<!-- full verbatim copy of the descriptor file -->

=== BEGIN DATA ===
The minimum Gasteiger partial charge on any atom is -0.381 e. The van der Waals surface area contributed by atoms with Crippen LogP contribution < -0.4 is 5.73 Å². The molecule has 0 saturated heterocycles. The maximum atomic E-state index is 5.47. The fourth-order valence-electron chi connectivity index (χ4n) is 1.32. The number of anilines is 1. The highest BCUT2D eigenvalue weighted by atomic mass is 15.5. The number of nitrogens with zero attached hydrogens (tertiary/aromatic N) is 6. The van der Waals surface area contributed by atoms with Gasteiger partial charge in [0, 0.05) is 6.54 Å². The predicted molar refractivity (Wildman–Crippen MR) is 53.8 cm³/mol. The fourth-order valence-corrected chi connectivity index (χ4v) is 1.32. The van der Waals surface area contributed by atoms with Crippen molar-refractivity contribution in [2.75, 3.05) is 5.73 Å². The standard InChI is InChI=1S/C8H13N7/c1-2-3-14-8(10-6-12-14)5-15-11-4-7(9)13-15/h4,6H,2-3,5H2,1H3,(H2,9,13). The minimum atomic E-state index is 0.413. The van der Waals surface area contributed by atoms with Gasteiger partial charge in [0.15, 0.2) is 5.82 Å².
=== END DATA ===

The minimum Gasteiger partial charge on any atom is -0.381 e. The van der Waals surface area contributed by atoms with Crippen LogP contribution < -0.4 is 5.73 Å². The molecule has 0 saturated heterocycles. The maximum atomic E-state index is 5.47. The fourth-order valence-electron chi connectivity index (χ4n) is 1.32. The number of anilines is 1. The highest BCUT2D eigenvalue weighted by atomic mass is 15.5. The number of nitrogens with zero attached hydrogens (tertiary/aromatic N) is 6. The van der Waals surface area contributed by atoms with Gasteiger partial charge in [0, 0.05) is 6.54 Å². The predicted molar refractivity (Wildman–Crippen MR) is 53.8 cm³/mol. The fourth-order valence-corrected chi connectivity index (χ4v) is 1.32. The van der Waals surface area contributed by atoms with Crippen molar-refractivity contribution in [2.75, 3.05) is 5.73 Å². The standard InChI is InChI=1S/C8H13N7/c1-2-3-14-8(10-6-12-14)5-15-11-4-7(9)13-15/h4,6H,2-3,5H2,1H3,(H2,9,13). The minimum atomic E-state index is 0.413. The van der Waals surface area contributed by atoms with Gasteiger partial charge in [0.15, 0.2) is 5.82 Å².